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Maria Salvadore

Reading Rockets' children's literature expert, Maria Salvadore, brings you into her world as she explores the best ways to use kids' books both inside — and outside — of the classroom.

Girls unlimited

March 27, 2009

When I started to write a response to an inquiry from Louise, I began listing a few specific books that I might suggest. (Louise works with 4 and 5 year old boys who have some strong notions about what girls do, like, and are capable of.)

Boys — and even girls — sometimes develop strange ideas about what can or cannot be done because of gender. And you're so wise, Louise, to use books to address this issue. Books offer a way to look at and talk about behavior without getting too specific.

Here are a few of my favorite picture books. Also,you may want to consider taking a looks at picture book biographies. I've noted a few toward the end.

Amazing Grace by Mary Hoffman (Dial) — Grace breaks several stereotypes to star in her class play.

Annabelle Swift by Amy Hest (Scholastic) — Annabelle overcomes a crisis of confidence with great competence!

Brave Irene by William Steig (Farrar) — Irene braves a blizzard to deliver her mother's work to a royal.

Dandelions by Eve Bunting (Sandpiper) — A girl and her sister work to help their mother become accustomed to their new prairie home (set in the 19th century US).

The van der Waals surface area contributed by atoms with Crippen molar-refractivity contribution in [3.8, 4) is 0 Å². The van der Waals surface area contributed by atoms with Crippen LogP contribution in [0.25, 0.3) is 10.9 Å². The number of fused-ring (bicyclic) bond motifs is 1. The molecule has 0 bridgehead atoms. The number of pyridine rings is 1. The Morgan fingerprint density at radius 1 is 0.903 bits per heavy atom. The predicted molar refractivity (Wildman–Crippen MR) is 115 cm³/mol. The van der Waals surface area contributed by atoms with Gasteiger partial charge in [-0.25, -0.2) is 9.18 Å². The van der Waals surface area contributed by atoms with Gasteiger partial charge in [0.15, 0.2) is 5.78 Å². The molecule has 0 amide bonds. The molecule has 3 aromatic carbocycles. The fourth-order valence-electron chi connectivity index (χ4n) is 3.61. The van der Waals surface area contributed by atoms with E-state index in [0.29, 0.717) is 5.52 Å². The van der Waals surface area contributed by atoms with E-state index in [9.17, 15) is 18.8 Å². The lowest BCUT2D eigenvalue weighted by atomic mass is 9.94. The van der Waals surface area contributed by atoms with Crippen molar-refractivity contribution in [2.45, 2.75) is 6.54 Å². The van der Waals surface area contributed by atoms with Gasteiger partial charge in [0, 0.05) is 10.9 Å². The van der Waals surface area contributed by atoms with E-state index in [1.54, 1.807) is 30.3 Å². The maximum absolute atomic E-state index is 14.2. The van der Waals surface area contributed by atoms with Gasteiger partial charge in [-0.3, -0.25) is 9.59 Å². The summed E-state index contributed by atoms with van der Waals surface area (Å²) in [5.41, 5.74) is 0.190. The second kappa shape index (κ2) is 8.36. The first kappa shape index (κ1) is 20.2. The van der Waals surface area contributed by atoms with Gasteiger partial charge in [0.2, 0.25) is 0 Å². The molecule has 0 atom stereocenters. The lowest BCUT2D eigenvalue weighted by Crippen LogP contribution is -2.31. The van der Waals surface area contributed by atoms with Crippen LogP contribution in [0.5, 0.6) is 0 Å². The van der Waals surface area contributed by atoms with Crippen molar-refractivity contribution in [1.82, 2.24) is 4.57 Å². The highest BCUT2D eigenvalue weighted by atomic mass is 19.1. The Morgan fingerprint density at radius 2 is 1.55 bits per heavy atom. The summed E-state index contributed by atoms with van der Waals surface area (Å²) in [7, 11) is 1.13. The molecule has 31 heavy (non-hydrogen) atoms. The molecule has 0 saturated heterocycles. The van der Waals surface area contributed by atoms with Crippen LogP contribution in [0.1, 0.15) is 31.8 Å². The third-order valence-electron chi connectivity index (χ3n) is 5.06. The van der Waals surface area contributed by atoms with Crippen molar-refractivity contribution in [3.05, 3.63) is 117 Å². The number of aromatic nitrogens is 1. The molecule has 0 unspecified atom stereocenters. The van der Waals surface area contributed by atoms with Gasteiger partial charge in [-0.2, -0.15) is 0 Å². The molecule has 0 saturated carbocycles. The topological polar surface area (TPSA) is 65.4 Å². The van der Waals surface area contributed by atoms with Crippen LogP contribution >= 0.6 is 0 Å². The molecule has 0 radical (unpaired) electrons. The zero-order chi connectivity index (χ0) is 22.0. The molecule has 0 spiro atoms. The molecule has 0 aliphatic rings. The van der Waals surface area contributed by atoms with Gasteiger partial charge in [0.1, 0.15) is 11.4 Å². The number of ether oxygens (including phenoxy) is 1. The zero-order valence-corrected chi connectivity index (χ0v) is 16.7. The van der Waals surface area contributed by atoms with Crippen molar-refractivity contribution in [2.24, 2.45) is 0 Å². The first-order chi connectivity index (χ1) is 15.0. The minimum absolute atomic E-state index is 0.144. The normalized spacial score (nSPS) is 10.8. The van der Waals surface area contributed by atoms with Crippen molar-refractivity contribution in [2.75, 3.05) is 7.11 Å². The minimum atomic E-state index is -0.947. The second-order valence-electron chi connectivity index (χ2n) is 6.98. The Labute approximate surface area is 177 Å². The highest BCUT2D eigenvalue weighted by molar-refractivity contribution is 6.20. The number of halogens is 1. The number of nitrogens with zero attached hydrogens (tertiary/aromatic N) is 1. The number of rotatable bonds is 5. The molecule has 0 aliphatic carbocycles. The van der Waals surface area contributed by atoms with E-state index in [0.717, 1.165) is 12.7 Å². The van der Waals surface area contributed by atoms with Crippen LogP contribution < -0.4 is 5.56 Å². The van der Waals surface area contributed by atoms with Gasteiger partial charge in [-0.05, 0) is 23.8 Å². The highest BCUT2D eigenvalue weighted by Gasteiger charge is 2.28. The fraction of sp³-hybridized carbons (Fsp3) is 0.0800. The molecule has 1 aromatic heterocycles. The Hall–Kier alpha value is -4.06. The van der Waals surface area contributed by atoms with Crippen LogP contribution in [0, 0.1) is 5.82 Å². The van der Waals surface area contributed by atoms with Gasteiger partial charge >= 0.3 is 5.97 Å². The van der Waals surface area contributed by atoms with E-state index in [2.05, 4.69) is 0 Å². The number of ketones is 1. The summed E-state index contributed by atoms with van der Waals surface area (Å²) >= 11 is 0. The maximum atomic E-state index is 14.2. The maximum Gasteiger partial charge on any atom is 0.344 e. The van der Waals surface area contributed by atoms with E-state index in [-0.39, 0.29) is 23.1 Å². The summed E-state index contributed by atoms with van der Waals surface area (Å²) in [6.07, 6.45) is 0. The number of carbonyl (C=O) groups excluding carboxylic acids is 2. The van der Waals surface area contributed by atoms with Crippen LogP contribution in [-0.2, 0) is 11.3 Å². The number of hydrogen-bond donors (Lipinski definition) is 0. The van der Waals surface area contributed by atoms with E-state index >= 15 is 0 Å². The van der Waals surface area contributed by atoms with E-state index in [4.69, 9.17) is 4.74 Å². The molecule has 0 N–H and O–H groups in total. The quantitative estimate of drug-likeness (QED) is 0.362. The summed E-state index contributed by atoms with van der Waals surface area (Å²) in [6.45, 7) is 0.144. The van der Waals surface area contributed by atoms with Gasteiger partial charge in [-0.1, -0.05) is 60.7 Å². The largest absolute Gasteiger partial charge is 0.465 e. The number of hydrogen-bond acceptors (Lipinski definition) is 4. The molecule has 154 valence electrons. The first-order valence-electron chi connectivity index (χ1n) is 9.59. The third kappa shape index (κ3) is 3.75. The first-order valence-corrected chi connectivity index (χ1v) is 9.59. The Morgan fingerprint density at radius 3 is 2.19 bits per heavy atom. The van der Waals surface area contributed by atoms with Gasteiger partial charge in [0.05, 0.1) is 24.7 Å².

Mirette on the High Wire by Emily McCully (Putnam) — This Caldecott Medal winning book shows how Mirette helps the great Bellini regain his courage.

Sally Ann Thunder Ann Whirlwind Crockett by Steven Kellogg (HarperCollins) — a funny tall tale about the amazing feats of Davy Crockett's wife.

Swamp Angel by Anne Isaacs (Putnam)— another humorous tall tale about an amazing woodswoman of early America.

What to do About Alice? (Scholastic) by Barbara Kerley (a look at Theodore Roosevelt's unconventional and really independent daughter) or Fly High!: the Story of Bessie Coleman (Atheneum) by Louise Borden (the first African American woman to earn a pilot's license) or Wilma Unlimited (Sandpiper) by Kathryn Krull (the story of the Olympic star who overcame many obstacles to compete)?

And of course, there are lots of easy biographies of Amelia Earhart.

As you can tell, what was to be a brief answer turned into a list grew and could grow even more, so I thought I'd put it out there in hopes that Louise might be able to find some of these books in Australia and that others may want to add to the list.


This reminds me that characters in stories, both fiction and nonfiction, serve as role models for young readers. I always identified with Laura Ingalls Wilder and Anne of Green Gables as a girl.

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"Let children read whatever they want and then talk about it with them. If parents and kids can talk together, we won't have as much censorship because we won't have as much fear." —

Judy Blume